Sunday, January 6, 2013

Seen and Loved (Year B, Proper 23)

Mark 10: 17-31

I want to offer some thoughts about the gospel passage today.

In our reading of Knowing Her Place this week we have been looking at two healing stories. Interestingly, today’s gospel story is part of that same section in Mark. It is in the midst of the many healing stories Mark gives us. This particular passage falls just before the healing of Blind Bartimaeus. These healing stories are often interspersed with dialogue about who is the greatest. The disciples seem to be trying to establish hierarchy.

The Thurston chapter talks about the healing of the woman with the issue of blood clearing space for the girl who was healed. The girl was able to move in as her own person rather than under her father’s shadow. Thurston says, “It is as if the young woman may now walk freely in the space cleared for her by the older woman with whose fate and whose faith she has been linked.” (pg 23)

I do want to read today’s text as one of the healing stories. As I read it I want to ask myself what does this young man need to be healed from? I also want to ask myself who or what does this story clear space for (if anything)?

The actual dialogue, as recorded by Mark, is really interesting. The young man comes to Jesus calling him “good teacher” an appellation which Jesus points out is usually reserved for God. This in itself could lead us to a great discussion about the divinity of Jesus however I do not want to linger there today.

I do want to note that by the way this young man approached Jesus he probably knew something was missing in his life. He knew something wasn’t quite right. He doesn’t seem to know what he needed “healing” from, but felt sufficient unease that he approached Jesus and fell on his knees

Jesus tells the young man he knows what to do as he has the commandments to guide him. Jesus mentions several of the commandments. However what is really interesting is in the middle of the list Jesus adds a new commandment. “You shall not defraud”.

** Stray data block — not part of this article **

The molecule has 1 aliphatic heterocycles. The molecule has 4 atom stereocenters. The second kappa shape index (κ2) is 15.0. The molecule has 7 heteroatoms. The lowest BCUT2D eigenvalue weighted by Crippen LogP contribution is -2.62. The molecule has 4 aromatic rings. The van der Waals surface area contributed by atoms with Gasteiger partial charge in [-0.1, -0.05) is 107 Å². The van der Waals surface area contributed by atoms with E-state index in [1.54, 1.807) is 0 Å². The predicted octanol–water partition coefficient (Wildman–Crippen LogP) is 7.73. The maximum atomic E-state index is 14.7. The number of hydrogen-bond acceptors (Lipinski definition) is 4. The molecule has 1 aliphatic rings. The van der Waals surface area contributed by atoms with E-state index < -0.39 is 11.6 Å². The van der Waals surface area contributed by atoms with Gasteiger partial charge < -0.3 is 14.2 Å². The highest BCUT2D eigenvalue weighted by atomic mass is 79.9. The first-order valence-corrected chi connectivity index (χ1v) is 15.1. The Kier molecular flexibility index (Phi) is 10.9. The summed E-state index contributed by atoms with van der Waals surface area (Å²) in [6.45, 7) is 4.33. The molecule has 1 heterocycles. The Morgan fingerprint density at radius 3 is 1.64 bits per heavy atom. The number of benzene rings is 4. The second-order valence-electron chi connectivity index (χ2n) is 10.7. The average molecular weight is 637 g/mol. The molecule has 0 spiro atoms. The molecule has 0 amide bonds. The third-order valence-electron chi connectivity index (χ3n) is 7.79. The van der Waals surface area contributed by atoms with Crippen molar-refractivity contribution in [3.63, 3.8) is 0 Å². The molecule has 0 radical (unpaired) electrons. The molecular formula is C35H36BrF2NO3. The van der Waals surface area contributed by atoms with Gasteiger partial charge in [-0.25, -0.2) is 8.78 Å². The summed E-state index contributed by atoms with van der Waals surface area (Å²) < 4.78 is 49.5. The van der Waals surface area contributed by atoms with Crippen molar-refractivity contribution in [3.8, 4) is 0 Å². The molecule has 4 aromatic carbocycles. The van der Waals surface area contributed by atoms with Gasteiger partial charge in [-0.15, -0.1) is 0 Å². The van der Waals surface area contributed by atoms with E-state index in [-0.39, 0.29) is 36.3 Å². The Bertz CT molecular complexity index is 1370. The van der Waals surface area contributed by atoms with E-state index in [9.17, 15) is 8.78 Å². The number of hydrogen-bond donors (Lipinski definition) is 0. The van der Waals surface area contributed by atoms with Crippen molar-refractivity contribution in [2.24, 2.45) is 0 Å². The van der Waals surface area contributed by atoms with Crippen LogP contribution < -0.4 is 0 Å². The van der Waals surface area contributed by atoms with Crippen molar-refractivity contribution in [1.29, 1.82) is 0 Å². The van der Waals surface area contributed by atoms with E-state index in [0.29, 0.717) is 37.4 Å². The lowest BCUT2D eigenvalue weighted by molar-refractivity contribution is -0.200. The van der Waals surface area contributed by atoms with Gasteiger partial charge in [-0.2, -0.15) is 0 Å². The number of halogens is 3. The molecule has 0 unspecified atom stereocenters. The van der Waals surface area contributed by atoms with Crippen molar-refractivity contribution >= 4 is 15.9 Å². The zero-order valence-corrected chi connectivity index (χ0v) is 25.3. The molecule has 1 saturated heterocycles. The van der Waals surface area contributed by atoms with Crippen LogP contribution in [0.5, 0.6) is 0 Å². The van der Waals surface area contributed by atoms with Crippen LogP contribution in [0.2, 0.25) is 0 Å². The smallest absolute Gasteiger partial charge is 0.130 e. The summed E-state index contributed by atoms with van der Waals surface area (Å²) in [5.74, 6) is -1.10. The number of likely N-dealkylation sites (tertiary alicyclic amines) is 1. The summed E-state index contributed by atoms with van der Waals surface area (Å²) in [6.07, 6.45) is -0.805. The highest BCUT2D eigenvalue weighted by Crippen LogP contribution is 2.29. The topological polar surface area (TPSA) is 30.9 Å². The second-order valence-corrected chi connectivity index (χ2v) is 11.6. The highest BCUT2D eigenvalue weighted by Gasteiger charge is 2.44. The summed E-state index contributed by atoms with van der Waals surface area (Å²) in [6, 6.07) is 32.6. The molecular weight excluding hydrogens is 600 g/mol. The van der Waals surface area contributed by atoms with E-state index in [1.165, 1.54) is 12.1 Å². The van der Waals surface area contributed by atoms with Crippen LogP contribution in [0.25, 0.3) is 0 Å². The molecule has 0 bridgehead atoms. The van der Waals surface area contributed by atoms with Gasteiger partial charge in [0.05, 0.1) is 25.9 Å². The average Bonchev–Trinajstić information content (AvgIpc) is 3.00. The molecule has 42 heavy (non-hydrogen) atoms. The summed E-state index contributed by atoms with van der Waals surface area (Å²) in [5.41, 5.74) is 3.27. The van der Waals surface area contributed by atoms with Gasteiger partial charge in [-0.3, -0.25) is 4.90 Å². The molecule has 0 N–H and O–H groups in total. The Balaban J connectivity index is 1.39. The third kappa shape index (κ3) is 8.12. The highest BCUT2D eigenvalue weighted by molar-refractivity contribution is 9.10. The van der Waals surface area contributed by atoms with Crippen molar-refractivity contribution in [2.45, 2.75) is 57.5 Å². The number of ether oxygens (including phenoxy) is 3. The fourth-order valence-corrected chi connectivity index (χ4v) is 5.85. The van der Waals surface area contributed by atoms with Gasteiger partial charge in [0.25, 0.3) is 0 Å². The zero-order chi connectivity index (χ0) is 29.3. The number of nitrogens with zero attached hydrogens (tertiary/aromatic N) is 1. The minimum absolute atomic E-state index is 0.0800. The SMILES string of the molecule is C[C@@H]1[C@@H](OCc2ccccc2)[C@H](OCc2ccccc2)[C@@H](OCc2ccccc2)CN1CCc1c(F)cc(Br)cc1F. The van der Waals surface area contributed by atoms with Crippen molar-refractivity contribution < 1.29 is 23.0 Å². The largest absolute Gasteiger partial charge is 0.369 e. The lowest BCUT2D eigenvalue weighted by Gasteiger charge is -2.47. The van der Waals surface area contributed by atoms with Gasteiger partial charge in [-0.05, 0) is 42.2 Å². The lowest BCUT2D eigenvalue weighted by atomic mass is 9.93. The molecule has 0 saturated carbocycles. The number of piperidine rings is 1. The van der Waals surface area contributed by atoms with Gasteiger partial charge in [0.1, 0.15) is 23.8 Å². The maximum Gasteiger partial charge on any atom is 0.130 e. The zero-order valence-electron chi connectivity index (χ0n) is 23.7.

I think that should have been striking to this young man who obviously was schooled in the commandments. Yet it doesn’t seem to have been. His response is that he has kept them all.

Jesus looked at him and loved him. I really like that. Jesus didn’t look at him and condemn or criticize. Jesus knew the shortcomings but had compassion. I think there is a lesson for all of us in how we approach our friends and acquaintances.

Then Jesus told him to go and sell his belongings and give to the poor. Throughout the gospels we see this bias towards helping the poor. Yet, Jesus did not give this command to others. Just a couple of weeks ago in Thurston we talked about Mary and Martha entertaining Jesus. It was obviously a rich household with servants, yet Jesus didn’t tell them to sell it all and give it to the poor. There are many other occasions where Jesus enjoyed hospitality by those who were rich. So what was it with this young man that evoked this response.

Personally (and I emphasize this is only my opinion), I wonder if the young man’s riches are connected with the additional commandment of not defrauding. Perhaps, he had gained the riches illicitly. Perhaps he needs healing from his greediness. Sadly, he couldn’t take the help offered. I find that makes much more sense of the story.

So who or what does this story create space for. It seems to create space for Jesus to continue to teach about the nature of the realm of God. It serves as an introduction to teaching the idea that all things are possible for God. It also seeks to emphasize the gender inclusiveness of the realm of God. Look at the list of the valuable things that one has may have to leave behind it includes women, children as well as men and possessions. Finally, this passages serves as a prelude to Jesus teaching about the journey to the cross.